Want a Free, Real-Time Log Viewer for .NET?

I have been testing Loupe on .NET 5 recently and have grown to appreciate one of our features: the live session viewer. It is a real-time log viewer included in Loupe Desktop, a free log viewer that can be used for local .NET applications or remote applications connected to Loupe Server (our logging SaaS).

Viewing Live Session Data in Loupe Desktop

You can view live sessions for your application locally by going into the local sessions tab and clicking “Live Sessions.” In the live session viewer, you can filter logs by severity, use text search to find specific logs, export session data to a file or email, and more. You can also jump to the first or most recent log in the session, or pause the viewer to focus on a specific dataset.

Screenshot of the Loupe live log viewer interface

In the screenshot above, I am viewing the logs for a Razor Pages application on .NET 5. I can watch the executed SQL commands done by my application as I click through the Razor Pages site, thanks to the Loupe Agent for Entity Framework Core.

As for .NET 5 support right now, the Loupe Agent supports ASP.NET, Entity Framework, WinForms, and WPF. Of course, you can also use it with .NET Core and .NET Framework.

How to Get Started

To try out a real-time log viewer for your applications, you can install Loupe Desktop for free and use it to view any local application sessions by just adding the appropriate Loupe agent to your project.

For .NET 5 specifically, you can follow along our documentation to add the loupe agent to your project. In short, you install the necessary nuget packages, add the following lines of code in the program.cs:


    public static IHostBuilder CreateHostBuilder(string[] args) =>
        Host.CreateDefaultBuilder(args)
            .AddLoupe(builder => builder.AddEntityFrameworkCoreDiagnostics()
                .AddPerformanceCounters())
            .AddLoupeLogging();

And then add the following to your appsettings.json:

  "Loupe": {
    "Publisher": {
      "ProductName": "Your Product", //Name of your project
      "ApplicationName": "Your Application", //Name of specific application
      "ApplicationType": "AspNet",
      "ApplicationVersionNumber": "1.0.1"
    },

Once I have done that, I can now run my application and see it appear in the Loupe Live Session menu for local sessions.

Screenshot of Loupe Desktop Local Sessions Live Sessions menu with a RazorPAgesMovie application session available to view.

Do I Need a Real-Time Log Viewer?

It honestly depends. For some users, it is more of a convenience than a need. I am primarily working on applications for demos and some web dev. For my circumstances, this is more of an “icing on the cake” feature than a need. I keep the demo apps purposefully simple (aka very easy to break and fix), and for any web dev I’m asked to do the browser console is good enough. Even then, it does save me some time and helps “connect the dots” between what the user does in an application and what happens on the application side. So while I wouldn’t say I need it, it’s a low opportunity cost addition that I have found helpful.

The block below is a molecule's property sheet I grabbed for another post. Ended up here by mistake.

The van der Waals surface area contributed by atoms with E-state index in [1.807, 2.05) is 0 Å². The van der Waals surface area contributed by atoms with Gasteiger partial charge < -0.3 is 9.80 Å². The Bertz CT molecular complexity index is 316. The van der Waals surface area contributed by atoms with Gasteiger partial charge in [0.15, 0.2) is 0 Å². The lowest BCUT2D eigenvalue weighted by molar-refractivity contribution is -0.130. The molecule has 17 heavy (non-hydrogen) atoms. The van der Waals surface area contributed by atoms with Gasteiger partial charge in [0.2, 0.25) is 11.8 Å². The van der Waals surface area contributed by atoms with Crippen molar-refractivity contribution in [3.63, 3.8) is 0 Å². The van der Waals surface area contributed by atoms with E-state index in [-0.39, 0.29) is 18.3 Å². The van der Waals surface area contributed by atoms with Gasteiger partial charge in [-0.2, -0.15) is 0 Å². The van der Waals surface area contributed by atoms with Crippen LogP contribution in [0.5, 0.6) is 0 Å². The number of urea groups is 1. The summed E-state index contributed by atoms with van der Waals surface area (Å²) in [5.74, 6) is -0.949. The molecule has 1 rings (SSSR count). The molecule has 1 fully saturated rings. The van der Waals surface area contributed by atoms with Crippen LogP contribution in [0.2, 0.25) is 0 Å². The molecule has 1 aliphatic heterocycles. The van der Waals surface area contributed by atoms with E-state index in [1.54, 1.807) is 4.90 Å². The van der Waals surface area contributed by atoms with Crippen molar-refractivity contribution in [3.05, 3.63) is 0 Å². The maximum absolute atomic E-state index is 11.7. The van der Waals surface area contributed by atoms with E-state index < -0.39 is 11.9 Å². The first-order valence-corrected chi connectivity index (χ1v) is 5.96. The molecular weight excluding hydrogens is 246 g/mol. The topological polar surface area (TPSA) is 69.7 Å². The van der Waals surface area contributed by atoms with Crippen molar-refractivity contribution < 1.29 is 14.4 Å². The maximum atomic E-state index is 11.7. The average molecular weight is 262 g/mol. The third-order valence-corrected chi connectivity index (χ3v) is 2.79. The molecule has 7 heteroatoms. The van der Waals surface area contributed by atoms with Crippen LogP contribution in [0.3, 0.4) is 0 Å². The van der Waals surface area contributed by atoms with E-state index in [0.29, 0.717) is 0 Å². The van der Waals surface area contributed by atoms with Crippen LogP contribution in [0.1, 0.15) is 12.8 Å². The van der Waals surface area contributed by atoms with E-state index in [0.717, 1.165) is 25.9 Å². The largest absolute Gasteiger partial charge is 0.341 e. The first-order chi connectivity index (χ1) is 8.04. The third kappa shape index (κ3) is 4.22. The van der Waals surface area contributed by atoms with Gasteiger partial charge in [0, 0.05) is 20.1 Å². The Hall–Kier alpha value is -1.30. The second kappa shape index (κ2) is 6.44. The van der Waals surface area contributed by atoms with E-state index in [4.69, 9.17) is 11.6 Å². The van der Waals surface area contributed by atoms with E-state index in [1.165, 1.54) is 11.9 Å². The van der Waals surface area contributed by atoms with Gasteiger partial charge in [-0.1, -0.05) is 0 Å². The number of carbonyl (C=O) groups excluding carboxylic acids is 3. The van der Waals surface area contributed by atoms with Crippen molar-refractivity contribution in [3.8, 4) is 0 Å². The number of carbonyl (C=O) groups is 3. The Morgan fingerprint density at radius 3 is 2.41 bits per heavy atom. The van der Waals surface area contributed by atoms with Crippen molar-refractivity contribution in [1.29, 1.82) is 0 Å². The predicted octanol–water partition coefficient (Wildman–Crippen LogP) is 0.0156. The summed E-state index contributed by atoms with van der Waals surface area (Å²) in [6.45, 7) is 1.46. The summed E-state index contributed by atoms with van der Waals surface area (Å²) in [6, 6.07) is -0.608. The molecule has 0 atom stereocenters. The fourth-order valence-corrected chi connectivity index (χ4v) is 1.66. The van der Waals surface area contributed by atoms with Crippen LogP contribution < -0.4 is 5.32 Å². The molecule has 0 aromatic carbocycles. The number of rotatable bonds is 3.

For others, reading the data from a live session can save a significant amount of time when troubleshooting an issue or assisting a user. Knowing the exact problem a user is running into in real-time can help you solve their problem or find a workaround faster than if you needed to wait for the session to end. In general, the more time sensitive the troubleshooting is, the more helpful real-time log viewing will be.

Real-time Log Viewing vs. Log Monitoring

One thing to point out is that the utility of a real-time log viewer is different from that of a real-time log monitoring system, even if they seem to accomplish similar things at first blush. You may have an active need for one, but not the other.

  • Real-time log monitoring is about sending issue alerts to ensure developers know when an error occurs for a specific application. Generally, real-time log monitoring is most critical for production environments and connected to a centralized logging system. Getting one of these systems is likely a decision that requires the organization to be on board.

  • Real-time log viewing doesn’t alert you of anything you are not already watching. It is more useful for active development or diving deeper into a known issue—not having to wait for the session to end to access your log data allows for more fluid troubleshooting and faster response times in critical situations. Additionally, you can easily start using a real-time log viewer independently without incorporating it into the whole organization’s workflow.

The takeaway here is, both can provide live feedback to a problem but are appropriate for different times during troubleshooting. When you are developing an application locally on your machine or digging into an active issue, real-time log viewing shines.

Where Do I Get Loupe Desktop?

If you are a Loupe Server user, you can follow these directions to download and configure Loupe desktop for your service. The live session viewer will work for remote services, and it’s a feature not available through the browser. If you’re not a Loupe Server user, you can visit the page in the link below to learn more about Loupe Desktop and download it for free.

Get Loupe Desktop

Rock solid centralized logging

Unlimited applications, unlimited errors, scalable from solo startup to enterprise.